Saturday, September 10, 2005
Book Review: Making A Good Script Great
As I struggle away on my current movie script I find myself looking through, or in this case completely reading, “how to” movie script books.
I will say this book by Linda Seger certainly has packed a lot of information in ‘Making A Good Script Great’ in not so many pages, and most of it is quite helpful. I read it through in three days and haven’t really had the time to digest all the information yet (I plan on re-reading sections again), but Linda really does seem to know what she is talking about.
The book is broken down into three sections. The first deals with story structure, how to make sure your script has structure and what to look for and repair if it doesn’t. Though not a formula, the three act script is universally acceptable and dates back as far as Greek plays and probably even oral traditions before that. She covers it pretty well, but I got more information on script structure from “The Screenwriter’s Bible” by Trottier.
The second section is ‘idea development’ and to me seemed sort of vague. But then again nobody can tell you how to come up with mythology or themes. Linda does a good job though telling you how to search through your script and find those elements and expand on them.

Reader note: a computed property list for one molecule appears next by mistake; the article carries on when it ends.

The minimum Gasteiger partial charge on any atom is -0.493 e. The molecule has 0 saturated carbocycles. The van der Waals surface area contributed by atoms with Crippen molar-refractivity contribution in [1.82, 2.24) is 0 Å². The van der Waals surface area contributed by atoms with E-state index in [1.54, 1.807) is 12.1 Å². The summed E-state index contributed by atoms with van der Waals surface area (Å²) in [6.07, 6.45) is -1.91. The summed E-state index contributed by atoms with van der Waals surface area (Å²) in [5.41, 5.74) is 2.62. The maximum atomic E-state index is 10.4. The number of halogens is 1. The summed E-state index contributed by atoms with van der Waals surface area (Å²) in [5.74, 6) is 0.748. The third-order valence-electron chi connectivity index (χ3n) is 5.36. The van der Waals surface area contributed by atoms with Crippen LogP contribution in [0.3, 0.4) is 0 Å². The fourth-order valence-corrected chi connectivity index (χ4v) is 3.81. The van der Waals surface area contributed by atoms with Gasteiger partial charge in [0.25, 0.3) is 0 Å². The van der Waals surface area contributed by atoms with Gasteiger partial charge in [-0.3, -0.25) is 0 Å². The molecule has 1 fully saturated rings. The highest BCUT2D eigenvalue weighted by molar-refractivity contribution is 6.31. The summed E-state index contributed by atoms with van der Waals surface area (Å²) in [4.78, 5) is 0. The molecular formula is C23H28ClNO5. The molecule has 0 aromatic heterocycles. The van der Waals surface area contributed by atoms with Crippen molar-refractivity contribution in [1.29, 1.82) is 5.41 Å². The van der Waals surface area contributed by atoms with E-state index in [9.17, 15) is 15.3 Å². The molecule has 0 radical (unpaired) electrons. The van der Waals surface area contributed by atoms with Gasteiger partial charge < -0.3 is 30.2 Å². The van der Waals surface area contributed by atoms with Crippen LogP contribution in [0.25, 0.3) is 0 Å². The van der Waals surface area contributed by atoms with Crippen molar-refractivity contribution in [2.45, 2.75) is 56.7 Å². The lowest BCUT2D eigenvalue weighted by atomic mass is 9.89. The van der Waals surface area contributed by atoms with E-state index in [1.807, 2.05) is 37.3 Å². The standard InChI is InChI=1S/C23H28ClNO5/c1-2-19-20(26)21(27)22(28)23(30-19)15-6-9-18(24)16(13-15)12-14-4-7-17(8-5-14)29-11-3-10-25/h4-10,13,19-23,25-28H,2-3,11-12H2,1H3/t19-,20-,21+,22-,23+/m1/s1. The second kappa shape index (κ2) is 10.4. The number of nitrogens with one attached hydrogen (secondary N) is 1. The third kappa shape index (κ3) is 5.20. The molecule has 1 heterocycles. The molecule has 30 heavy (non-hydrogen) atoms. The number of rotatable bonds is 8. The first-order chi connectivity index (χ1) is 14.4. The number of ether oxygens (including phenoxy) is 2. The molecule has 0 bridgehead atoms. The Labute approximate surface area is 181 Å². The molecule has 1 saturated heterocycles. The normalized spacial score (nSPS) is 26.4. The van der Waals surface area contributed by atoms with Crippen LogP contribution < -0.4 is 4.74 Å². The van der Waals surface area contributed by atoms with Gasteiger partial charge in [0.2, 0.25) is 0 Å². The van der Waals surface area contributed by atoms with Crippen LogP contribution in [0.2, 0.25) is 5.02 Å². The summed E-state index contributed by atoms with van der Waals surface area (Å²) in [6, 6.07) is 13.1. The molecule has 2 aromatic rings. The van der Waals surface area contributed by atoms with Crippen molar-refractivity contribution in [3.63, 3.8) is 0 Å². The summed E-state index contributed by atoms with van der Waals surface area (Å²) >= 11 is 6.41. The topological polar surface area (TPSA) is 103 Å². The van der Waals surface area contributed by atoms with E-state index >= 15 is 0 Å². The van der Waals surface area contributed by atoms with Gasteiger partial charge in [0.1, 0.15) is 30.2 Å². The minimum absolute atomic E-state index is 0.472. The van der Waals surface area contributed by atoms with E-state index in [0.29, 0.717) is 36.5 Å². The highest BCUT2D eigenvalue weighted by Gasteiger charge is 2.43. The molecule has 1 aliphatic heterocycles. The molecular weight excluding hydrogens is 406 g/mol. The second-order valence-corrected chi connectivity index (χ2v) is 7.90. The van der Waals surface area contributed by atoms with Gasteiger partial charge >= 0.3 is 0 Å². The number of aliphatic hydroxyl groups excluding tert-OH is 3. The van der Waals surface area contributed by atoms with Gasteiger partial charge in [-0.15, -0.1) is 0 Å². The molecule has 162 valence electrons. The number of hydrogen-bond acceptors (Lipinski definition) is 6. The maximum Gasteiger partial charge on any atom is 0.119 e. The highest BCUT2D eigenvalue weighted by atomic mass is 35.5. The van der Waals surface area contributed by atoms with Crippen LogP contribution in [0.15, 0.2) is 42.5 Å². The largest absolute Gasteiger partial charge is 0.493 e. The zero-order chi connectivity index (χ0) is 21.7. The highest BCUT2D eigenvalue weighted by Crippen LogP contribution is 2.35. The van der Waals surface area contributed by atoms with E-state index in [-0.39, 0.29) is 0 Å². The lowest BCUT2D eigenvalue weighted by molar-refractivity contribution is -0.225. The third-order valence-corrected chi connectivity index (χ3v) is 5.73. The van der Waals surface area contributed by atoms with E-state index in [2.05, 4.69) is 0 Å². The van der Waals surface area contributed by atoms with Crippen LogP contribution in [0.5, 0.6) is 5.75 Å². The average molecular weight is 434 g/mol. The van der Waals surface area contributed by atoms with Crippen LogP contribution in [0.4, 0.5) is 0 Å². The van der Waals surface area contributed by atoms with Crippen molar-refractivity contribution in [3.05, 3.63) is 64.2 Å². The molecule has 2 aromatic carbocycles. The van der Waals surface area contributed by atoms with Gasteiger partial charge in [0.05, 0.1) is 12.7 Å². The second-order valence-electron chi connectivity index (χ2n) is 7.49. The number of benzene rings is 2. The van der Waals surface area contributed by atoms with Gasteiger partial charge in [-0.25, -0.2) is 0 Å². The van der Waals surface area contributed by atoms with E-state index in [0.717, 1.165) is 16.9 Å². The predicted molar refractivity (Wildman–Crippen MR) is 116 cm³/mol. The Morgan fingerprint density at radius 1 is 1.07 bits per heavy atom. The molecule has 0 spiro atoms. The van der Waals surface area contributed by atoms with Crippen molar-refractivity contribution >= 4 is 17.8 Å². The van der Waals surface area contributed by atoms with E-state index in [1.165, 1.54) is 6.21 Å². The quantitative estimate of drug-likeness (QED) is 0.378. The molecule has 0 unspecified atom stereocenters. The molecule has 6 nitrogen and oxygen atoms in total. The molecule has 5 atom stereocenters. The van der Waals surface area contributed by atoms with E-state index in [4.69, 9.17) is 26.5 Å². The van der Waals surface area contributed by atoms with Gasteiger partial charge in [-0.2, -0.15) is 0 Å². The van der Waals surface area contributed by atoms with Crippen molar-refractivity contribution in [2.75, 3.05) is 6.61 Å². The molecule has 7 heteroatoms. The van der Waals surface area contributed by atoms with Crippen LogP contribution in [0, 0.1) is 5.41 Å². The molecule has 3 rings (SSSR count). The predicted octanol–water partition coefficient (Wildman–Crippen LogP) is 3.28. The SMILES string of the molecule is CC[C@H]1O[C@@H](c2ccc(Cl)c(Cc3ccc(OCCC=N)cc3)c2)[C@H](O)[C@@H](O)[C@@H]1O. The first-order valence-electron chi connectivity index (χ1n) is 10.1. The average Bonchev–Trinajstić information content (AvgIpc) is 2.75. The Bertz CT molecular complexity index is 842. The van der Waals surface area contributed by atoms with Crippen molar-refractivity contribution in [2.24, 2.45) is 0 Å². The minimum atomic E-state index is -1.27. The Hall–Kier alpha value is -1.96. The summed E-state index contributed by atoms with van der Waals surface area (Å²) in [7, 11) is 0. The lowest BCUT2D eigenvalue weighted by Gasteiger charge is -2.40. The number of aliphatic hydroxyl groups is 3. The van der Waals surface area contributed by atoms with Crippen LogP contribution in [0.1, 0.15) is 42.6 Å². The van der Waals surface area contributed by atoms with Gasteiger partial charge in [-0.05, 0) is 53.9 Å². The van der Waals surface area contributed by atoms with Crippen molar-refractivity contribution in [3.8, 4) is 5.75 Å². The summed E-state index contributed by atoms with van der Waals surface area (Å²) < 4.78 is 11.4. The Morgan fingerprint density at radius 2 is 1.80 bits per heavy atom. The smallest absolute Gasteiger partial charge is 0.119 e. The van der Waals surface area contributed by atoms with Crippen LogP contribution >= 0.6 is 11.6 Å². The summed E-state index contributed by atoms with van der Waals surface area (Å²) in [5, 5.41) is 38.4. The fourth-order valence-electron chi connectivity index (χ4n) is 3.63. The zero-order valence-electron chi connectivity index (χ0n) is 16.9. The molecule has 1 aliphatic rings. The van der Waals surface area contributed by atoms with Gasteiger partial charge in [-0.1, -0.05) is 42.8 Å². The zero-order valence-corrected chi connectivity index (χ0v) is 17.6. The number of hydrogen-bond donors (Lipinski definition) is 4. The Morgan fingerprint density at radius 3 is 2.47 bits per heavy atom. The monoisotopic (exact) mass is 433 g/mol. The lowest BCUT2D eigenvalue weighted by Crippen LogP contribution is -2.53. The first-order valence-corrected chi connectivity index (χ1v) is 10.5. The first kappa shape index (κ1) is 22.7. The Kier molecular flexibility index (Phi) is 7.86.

The third part is where I find this book really shines. It is about character development and I must say it is extremely well done. It covers motivation, conflict and character types in much detail. If you buy this book for only this one section it will worth your coin. Very well done and something I am going to follow for sure.
There is a fourth section dealing with the development of the script for ‘Witness’ and it is a good look behind the scenes of an award winning script and what it took to bring it to the box office. Not sure if I find it encouraging or depressing - but I did find it interesting.
In short, this is a “Great” addition to any script writers collection, even if you only use it for the character section. I did get one good belly laugh out of the introduction though and will (without permission - I will burn in that “special” level of hell) reprint it here.
From the introduction to “Making A Good Script Great” - “After submitting his script to a producer who turned him down, he protested, ‘but it’s much better than anything else I’ve seen!’ ‘Of course,’ said the producer. ‘Anyone can write better than that. The trick is to write so brilliantly that after everyone ruins it in rewrites, it’s still watchable.’